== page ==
Between 1950 and 1970 it was thought, in medical circles and among public health officials in industrialized countries that infectious diseases would inevitably be wiped out. This optimism was also endemic in the Geneva offices of the World Health Organization (WHO). Thanks to advances in hygiene, vaccinations, and antibiotics, microorganisms harmful to human health would be consigned to the dusty pages of the histories of medicine and epidemics. Like the smallpox virus, they would someday exist only in reference laboratories transformed into eco-museums for agents of infection. There would be no more typhus, no more typhoid; meningitis would be cured, sanitariums closed; even the pediatric departments in hospitals would be empty because of the decrease in the number of infectious childhood diseases. There would no longer be any reason to earmark substantial research monies for studies on transmissible diseases, or to allocate new funds for hospital units where these illnesses would cease to be seen. Lacking job opportunities and funding, young specialists in infectious diseases would leave the universities to enter other fields of biological science. The science, medicine, technology, and culture of the twentieth century would be able, it was thought, to eradicate the most dangerous microorganisms. People would live without worries in an artificial, comfortable, and reassuring immunity.
AIDS illustrates the problem of the emergence of so-called "new" viruses, even if there are good reasons for thinking that these new viruses are to viruses what the New World is to the world. Since the appearance of AIDS, everyone sees infectious diseases as a potential danger, a real threat. Our perception of "plagues" is coming closer to that of earlier generations. Isn't it amazing that viruses were forgotten for decades in this way? It was as though the worldwide eradication of smallpox was ipso facto proof that an easy victory would be won over all other viruses. People forgot, it seems, how catastrophic a flu epidemic can be. Strangely, the epidemic of Spanish flu that occurred just after World War I received relatively little attention from the media, even though it killed more people than the Great War itself. The epidemics of smallpox, influenza, AIDS, and other epidemics due to viruses raise questions to which there are no easy answers: How did they happen? Why these viruses? Why at this time and not another?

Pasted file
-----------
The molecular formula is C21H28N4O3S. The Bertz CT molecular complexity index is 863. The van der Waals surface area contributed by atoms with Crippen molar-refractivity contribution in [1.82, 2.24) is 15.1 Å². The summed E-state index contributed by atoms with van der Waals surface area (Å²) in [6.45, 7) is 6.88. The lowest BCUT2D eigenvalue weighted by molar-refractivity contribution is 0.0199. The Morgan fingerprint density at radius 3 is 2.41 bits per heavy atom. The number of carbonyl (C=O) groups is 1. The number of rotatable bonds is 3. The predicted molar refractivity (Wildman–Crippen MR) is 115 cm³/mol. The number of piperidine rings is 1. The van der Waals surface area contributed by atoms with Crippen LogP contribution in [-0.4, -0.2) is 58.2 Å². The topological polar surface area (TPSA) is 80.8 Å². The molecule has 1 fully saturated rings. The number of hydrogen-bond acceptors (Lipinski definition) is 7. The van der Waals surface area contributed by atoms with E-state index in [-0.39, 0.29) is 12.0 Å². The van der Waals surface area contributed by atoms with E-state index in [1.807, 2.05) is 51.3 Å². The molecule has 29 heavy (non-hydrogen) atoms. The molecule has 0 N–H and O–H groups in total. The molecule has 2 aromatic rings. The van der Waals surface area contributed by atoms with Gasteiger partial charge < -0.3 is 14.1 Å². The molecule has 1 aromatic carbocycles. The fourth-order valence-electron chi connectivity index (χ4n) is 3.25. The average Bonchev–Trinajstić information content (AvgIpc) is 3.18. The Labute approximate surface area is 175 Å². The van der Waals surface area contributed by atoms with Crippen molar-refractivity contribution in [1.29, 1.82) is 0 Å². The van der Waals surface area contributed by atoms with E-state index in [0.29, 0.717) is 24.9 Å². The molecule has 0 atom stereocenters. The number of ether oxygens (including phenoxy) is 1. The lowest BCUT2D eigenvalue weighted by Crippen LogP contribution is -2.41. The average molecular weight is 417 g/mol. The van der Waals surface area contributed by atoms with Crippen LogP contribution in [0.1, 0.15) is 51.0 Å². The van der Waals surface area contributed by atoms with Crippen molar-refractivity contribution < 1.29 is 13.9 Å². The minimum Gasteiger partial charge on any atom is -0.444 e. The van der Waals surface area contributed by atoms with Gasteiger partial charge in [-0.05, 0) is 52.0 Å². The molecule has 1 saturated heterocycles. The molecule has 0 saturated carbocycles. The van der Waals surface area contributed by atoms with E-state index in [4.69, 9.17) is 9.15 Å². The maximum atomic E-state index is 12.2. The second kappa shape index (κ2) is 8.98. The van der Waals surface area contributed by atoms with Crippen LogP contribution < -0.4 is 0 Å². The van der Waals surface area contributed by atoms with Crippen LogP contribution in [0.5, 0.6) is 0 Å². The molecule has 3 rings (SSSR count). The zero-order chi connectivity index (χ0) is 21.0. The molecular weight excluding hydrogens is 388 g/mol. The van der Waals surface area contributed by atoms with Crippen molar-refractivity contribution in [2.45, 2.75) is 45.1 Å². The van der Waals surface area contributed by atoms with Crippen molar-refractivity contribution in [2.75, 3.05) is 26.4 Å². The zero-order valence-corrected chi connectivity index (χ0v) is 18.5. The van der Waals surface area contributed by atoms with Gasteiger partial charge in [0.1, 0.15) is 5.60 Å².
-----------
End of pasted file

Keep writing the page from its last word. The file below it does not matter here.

An undeniable threat is posed by apparently new infectious agents and by other agents expert in resisting therapeutic measures or in getting around organisms' immunity (defense systems). Media looking for sensational news regularly put stories about AIDS on their front pages, even though worldwide, malaria kills every year at least as many people as AIDS has since it first appeared. The wealthy countries' information media must not cause us to forget that despite the search for new medicines and testing of vaccines the malaria epidemic continues to develop dramatically, since the parasite is resistant to drugs and the anopheles mosquito is resistant to insecticides. At the end of the twentieth century, two billion people were exposed to malaria, one-half to one billion people were contaminated, and one to two million died from the disease every year, most of them children. And we mustn't forget prions, the fascinating agents responsible for Mad Cow disease, which is now known to be a new variant of Creutzfeldt-Jacob Disease that affects younger people than the “classical” disease did. Prions are not even living beings, only micro-proteins, but they are transmissible--that is, "infectious"--between different species. Prions resist everything, including heat, and they destroy the central nervous system, leading to debilitating diseases that are always fatal.
The 1960s' confidence regarding microbes is no longer appropriate, but this does not mean that the future is necessarily bleak. We should remain vigilant. What can we propose to ward off the attack of a microorganism? We belong to a species whose numbers are constantly increasing in an exponential demographic explosion particularly worrisome because of its consequences on the environment. Taking this demography into account, we must neither surrender to a Malthusian pessimism according to which the arithmetical increase in the food supply is inadequate to provide for the human species' geometrical growth, nor indulge in an Enlightenment optimism that assumes humans will find a solution to every problem. It is recognized that an increase in the number of individuals promotes the diffusion of microbial diseases.
Biological and cultural evolution will continue; what will emerge from them in the event of microbial dangers? Will we see a devastating cataclysm that will expose us to a worldwide holocaust? Will there be repeated episodes of acute attack occurring against a "background noise" of chronic infections? If our planet is a living being, it will be largely a matter of a violent attack from the inside, a kind of self-destruction or cancer against which James Lovelock's favorite organism will have to find the means to maintain its homeostasis. In his The Ages of Gaia, Lovelock writes that the arrival of Homo sapiens modified the nature of the planet. Anthropic modifications are ongoing, and we do not know where they will lead. Man can corrupt the environment, but he can also protect it. The result of this frequently observed duality will depend on measures that are often difficult to decide upon and even more difficult to put into application.
The relationship between humans and microbes is a complex, dynamic phenomenon; it is not linear, and often corresponds to a chaotic and sometimes wholly unpredictable determinism. We may seek in vain to harmonize Gaia's laws with those of chaos; there will always be an element of unpredictability in this complicated relationship.